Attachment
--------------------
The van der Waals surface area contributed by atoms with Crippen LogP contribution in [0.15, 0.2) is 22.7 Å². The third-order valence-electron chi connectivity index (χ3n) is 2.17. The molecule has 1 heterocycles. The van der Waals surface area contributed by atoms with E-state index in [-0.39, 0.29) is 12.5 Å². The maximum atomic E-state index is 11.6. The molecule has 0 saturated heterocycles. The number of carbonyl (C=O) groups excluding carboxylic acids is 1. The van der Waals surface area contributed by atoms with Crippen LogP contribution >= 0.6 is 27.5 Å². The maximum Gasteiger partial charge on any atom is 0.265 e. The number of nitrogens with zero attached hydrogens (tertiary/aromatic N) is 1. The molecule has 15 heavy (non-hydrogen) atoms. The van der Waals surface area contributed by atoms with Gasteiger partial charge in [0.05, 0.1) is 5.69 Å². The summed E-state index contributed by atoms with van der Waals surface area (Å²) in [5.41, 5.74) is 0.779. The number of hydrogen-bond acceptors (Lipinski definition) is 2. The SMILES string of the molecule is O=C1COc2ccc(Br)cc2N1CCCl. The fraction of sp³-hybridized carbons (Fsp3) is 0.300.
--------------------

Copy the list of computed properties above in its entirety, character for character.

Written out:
The van der Waals surface area contributed by atoms with Crippen LogP contribution in [0.15, 0.2) is 22.7 Å². The third-order valence-electron chi connectivity index (χ3n) is 2.17. The molecule has 1 heterocycles. The van der Waals surface area contributed by atoms with E-state index in [-0.39, 0.29) is 12.5 Å². The maximum atomic E-state index is 11.6. The molecule has 0 saturated heterocycles. The number of carbonyl (C=O) groups excluding carboxylic acids is 1. The van der Waals surface area contributed by atoms with Crippen LogP contribution >= 0.6 is 27.5 Å². The maximum Gasteiger partial charge on any atom is 0.265 e. The number of nitrogens with zero attached hydrogens (tertiary/aromatic N) is 1. The molecule has 15 heavy (non-hydrogen) atoms. The van der Waals surface area contributed by atoms with Gasteiger partial charge in [0.05, 0.1) is 5.69 Å². The summed E-state index contributed by atoms with van der Waals surface area (Å²) in [5.41, 5.74) is 0.779. The number of hydrogen-bond acceptors (Lipinski definition) is 2. The SMILES string of the molecule is O=C1COc2ccc(Br)cc2N1CCCl. The fraction of sp³-hybridized carbons (Fsp3) is 0.300.